How do lawyers go about relating to people and solving problems?

While it’s not common knowledge, the research supports this: Lawyers tend to have a preference for introversion, intuition, and thinking, all traits that can make a lawyer effective at their job.

We can break it down. 60% of lawyers are introverts as compared to 25% in the general population. In his book, The Creative Lawyer, Michael Melcher describes the practice of law as “the introvert paradise.” And as Dr. Larry Richard cited in his research with thousands of lawyers, lawyers score lower in sociability (12% vs. 50%) as compared to the general population. 

Plus, just to hit the nail on the head, Dr. Richard has gathered data using type surveys, based on Myers-Briggs Type Indicator, finding that male lawyers score higher than the general population (81% vs. 60%) on the Thinking type as opposed to Feeling type (19% vs. 40%), and female lawyers scored higher (66% vs. 35%) on Thinking type compared to Feeling type (34% vs. 65%).

So what does this mean? How does it relate to the big-picture? 

I’ll say something that might seem counterintuitive: being introverted, within the research, isn’t linked to loneliness. But this personality style is typically less sociable.

So put simply, it means that Thinkers need to build Feeling skills and Feelers need to build Thinking skills. 

Thinking without the balance of feeling can lead to being adversarial, insensitive, and detached. And this, mixed with a grab-bag of chronic stress and the inability to acknowledge (or even express) feelings, can lead to depression, anxiety, substance abuse, and chronic loneliness.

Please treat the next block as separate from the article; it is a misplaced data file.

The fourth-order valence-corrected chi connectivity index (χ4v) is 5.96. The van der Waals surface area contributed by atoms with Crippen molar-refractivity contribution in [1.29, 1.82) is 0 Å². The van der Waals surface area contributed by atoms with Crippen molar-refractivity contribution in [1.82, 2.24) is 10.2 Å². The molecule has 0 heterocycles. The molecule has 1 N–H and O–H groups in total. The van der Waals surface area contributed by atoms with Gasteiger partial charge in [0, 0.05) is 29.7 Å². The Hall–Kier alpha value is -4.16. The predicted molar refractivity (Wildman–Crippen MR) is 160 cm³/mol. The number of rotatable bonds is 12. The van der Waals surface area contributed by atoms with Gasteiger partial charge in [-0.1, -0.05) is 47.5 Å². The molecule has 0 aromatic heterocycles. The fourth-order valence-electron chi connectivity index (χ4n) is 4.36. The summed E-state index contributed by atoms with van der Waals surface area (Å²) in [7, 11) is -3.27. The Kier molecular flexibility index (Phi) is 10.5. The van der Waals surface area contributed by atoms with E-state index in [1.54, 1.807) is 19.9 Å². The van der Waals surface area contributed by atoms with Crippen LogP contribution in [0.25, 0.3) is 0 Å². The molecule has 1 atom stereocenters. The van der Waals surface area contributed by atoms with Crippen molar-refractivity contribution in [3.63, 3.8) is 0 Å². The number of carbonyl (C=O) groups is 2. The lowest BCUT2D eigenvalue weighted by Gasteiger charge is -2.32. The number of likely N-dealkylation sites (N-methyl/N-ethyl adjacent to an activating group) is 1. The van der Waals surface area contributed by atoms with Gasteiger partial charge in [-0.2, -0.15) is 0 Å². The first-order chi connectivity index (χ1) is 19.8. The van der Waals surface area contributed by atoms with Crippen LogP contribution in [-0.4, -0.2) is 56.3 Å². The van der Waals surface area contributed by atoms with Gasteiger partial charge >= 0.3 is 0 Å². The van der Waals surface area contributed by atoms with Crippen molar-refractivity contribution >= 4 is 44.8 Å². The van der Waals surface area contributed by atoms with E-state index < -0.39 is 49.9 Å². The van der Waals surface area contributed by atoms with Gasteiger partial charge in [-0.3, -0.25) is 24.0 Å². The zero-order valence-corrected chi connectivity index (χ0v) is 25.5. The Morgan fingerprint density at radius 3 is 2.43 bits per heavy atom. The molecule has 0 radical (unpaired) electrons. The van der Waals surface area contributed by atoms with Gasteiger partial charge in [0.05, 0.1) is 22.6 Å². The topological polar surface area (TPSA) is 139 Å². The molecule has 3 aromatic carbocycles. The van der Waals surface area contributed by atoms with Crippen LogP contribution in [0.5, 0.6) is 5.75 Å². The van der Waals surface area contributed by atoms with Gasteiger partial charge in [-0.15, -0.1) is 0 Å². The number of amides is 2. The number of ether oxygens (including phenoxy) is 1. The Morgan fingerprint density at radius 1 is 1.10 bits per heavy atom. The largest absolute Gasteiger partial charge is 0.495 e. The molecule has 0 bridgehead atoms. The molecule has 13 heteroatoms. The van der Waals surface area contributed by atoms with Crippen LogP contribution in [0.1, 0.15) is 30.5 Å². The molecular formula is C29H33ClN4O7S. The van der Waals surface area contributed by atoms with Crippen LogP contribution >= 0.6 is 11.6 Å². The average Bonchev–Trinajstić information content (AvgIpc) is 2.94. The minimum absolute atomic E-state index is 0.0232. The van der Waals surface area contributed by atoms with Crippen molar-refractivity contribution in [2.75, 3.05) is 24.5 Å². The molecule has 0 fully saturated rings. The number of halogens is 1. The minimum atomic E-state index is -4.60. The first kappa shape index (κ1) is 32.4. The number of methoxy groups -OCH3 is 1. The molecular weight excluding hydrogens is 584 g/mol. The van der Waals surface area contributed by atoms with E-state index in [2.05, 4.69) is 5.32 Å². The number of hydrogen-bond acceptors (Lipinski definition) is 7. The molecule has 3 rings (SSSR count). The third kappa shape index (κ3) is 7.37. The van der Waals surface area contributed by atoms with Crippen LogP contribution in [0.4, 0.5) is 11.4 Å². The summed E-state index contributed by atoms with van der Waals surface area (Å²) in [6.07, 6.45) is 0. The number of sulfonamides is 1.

Clue #2: The legal culture, as it is now, encourages people to work hard at all costs. 

Several common themes I’ve noticed in my work with lawyers: closing doors all day to get work done and “focus,” not using the restroom because there is too much work to do, not making time for lunch with other friends and colleagues (only for client interactions), and not being able to have honest conversations with co-workers when one is actually struggling. 

All of these are descriptions; descriptions of real scenarios that can happen—and do in fact happen—within the practice of law. 

Over time, the conclusion one draws from this is an intuitive one: isolating from others, and working in an office where you can hear a pin drop all day can take a toll on the psychology of the people within it.

These behaviors aren’t exceptions in the culture, but instead become roles. And everything from an intense loneliness—to feeling more withdrawn, to experiencing little joy in their work (and their personal lives) often ensues.

Clue #3: Lawyers have difficulty setting “healthy” boundaries.

In my years of working with lawyers, I have noticed that few—a rare breed, frankly—are able to actually set clear and articulate boundaries.

And it starts in the beginning: when an associate begins at a firm, there is a clear “fear” of setting any type of boundary. No one wants to be seen as the lawyer that can’t take on every assignment, because the culture is one where lawyers are used to showing up, and achieving anything less equates to the feeling of visceral failure.

So when a lawyer feels overwhelmed, most don’t say anything. But the truth is that—when they are overwhelmed—they’re often unsure of how to actually proceed.